Race and Ethnicity Reporting and Representation in Obstetrics and Gynecology Clinical Trials and Publications From 2007-2020

Jecca R. Steinberg*, Brandon E. Turner, Julia D. Ditosto, Brannon T. Weeks, Anna Marie P. Young, Connie F. Lu, Tierney Wolgemuth, Kai Holder, Nora Laasiri, Natalie Squires, Naixin Zhang, Michael Taylor Richardson, Christopher J. Magnani, Jill N. Anderson, Dario R. Roque, Lynn M. Yee

*Corresponding author for this work

Research output: Contribution to journalArticlepeer-review

2 Scopus citations


Importance: Clinical trials guide evidence-based obstetrics and gynecology (OB-GYN) but often enroll nonrepresentative participants. Objective: To characterize race and ethnicity reporting and representation in US OB-GYN clinical trials and their subsequent publications and to analyze the association of subspecialty and funding with diverse representation. Design and Setting: Cross-sectional analysis of all OB-GYN studies registered on ClinicalTrials.gov (2007-2020) and publications from PubMed and Google Scholar (2007-2021). Analyses included logistic regression controlling for year, subspecialty, phase, funding, and site number. Data from 332417 studies were downloaded. Studies with a noninterventional design, with a registration date before October 1, 2007, without relevance to OB-GYN, with no reported results, and with no US-based study site were excluded. Exposures: OB-GYN subspecialty and funder. Main Outcomes and Measures: Reporting of race and ethnicity data and racial and ethnic representation (the proportion of enrollees of American Indian or Alaskan Native, Asian, Black, Latinx, or White identity and odds of representation above US Census estimates by race and ethnicity). Results: Among trials with ClinicalTrials.gov results (1287 trials with 591196 participants) and publications (1147 trials with 821111 participants), 662 (50.9%) and 856 (74.6%) reported race and ethnicity data, respectively. Among publications, gynecology studies were significantly less likely to report race and ethnicity than obstetrics (adjusted odds ratio [aOR], 0.54; 95% CI, 0.38-0.75). Reproductive endocrinology and infertility trials had the lowest odds of reporting race and ethnicity (aOR, 0.14; 95% CI, 0.07-0.27; reference category, obstetrics). Obstetrics and family planning demonstrated the most diverse clinical trial cohorts. Compared with obstetric trials, gynecologic oncology had the lowest odds of Black representation (ClinicalTrials.gov: aOR, 0.04; 95% CI, 0.02-0.09; publications: aOR, 0.06; 95% CI, 0.03-0.11) and Latinx representation (ClinicalTrials.gov: aOR, 0.05; 95% CI, 0.02-0.14; publications: aOR, 0.23; 95% CI, 0.10-0.48), followed by urogynecology and reproductive endocrinology and infertility. Urogynecology (ClinicalTrials.gov: aOR, 0.15; 95% CI, 0.05-0.39; publications: aOR, 0.24; 95% CI, 0.09-0.58) had the lowest odds of Asian representation. Conclusions and Relevance: Race and ethnicity reporting and representation in OB-GYN trials are suboptimal. Obstetrics and family planning trials demonstrate improved representation is achievable. Nonetheless, all subspecialties should strive for more equitably representative research..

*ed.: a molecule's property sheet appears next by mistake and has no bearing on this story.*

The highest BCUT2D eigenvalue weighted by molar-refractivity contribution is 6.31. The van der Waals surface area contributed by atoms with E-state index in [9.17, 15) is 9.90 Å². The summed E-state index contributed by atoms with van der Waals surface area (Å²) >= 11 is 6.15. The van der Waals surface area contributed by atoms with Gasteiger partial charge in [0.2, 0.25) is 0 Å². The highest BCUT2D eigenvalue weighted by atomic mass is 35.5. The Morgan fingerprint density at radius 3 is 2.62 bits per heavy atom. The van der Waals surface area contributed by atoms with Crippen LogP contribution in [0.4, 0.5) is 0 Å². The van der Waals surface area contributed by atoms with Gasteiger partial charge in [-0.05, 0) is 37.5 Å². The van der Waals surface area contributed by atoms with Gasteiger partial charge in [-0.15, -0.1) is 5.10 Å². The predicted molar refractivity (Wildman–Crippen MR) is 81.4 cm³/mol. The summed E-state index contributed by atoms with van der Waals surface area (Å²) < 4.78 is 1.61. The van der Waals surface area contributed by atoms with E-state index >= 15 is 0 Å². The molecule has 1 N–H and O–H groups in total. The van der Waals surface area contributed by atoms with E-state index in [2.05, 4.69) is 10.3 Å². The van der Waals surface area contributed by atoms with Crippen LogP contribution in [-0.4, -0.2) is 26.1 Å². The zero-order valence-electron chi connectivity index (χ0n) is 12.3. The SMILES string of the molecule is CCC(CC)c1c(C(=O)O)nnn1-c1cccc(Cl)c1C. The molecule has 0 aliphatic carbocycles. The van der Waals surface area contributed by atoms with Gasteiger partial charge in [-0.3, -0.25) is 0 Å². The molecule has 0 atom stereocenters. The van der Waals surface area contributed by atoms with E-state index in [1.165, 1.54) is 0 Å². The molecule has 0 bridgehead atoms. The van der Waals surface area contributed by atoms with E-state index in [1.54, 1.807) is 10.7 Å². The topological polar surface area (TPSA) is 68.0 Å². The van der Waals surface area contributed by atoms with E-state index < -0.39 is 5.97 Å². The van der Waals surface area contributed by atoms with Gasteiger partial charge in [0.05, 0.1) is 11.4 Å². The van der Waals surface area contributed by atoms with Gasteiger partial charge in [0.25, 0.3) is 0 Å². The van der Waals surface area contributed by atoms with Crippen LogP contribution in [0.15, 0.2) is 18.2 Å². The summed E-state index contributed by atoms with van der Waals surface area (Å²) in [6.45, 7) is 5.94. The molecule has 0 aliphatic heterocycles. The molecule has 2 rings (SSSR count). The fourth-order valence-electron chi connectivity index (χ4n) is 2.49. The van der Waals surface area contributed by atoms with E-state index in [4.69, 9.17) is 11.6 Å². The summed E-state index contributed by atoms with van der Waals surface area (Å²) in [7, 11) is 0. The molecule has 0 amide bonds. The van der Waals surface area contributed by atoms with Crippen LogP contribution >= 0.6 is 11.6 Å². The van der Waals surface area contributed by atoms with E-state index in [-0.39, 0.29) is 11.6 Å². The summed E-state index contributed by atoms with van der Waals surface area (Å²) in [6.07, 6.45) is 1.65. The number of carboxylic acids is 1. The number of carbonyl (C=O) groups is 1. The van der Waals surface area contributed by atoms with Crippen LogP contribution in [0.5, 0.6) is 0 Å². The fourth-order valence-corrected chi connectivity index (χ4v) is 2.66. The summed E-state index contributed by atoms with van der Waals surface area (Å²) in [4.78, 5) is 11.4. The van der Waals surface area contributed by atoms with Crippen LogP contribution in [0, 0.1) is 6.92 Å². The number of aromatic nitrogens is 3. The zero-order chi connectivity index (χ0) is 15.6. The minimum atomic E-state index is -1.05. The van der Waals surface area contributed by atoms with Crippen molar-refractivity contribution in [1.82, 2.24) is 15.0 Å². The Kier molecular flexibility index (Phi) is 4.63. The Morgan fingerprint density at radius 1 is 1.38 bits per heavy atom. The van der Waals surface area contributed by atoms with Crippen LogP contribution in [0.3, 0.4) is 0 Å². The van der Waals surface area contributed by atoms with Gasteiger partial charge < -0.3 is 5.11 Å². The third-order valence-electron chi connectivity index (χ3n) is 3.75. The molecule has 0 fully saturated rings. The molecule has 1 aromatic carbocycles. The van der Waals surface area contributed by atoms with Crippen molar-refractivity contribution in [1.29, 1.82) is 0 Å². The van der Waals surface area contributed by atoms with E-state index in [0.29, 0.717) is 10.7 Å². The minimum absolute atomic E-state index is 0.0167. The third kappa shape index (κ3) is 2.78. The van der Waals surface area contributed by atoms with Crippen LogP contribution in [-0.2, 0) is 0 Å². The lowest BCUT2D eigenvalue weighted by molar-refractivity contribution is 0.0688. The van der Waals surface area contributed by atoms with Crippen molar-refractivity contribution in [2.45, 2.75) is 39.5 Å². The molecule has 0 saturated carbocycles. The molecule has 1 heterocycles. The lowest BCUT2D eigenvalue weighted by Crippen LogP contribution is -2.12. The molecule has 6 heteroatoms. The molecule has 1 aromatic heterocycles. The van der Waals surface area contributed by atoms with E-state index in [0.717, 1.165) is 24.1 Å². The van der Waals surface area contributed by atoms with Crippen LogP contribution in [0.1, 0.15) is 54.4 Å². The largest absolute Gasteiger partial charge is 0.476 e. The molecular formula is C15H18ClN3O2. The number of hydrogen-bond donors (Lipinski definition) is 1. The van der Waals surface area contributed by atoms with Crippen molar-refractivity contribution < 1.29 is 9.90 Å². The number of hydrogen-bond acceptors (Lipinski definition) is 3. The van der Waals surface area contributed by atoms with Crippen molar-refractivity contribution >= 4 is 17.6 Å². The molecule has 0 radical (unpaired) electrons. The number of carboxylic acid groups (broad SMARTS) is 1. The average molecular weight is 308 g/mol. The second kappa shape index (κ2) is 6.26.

Original languageEnglish (US)
Pages (from-to)181-190
Number of pages10
JournalJAMA surgery
Issue number2
StatePublished - Feb 8 2023

ASJC Scopus subject areas

  • Surgery


Dive into the research topics of 'Race and Ethnicity Reporting and Representation in Obstetrics and Gynecology Clinical Trials and Publications From 2007-2020'. Together they form a unique fingerprint.

Cite this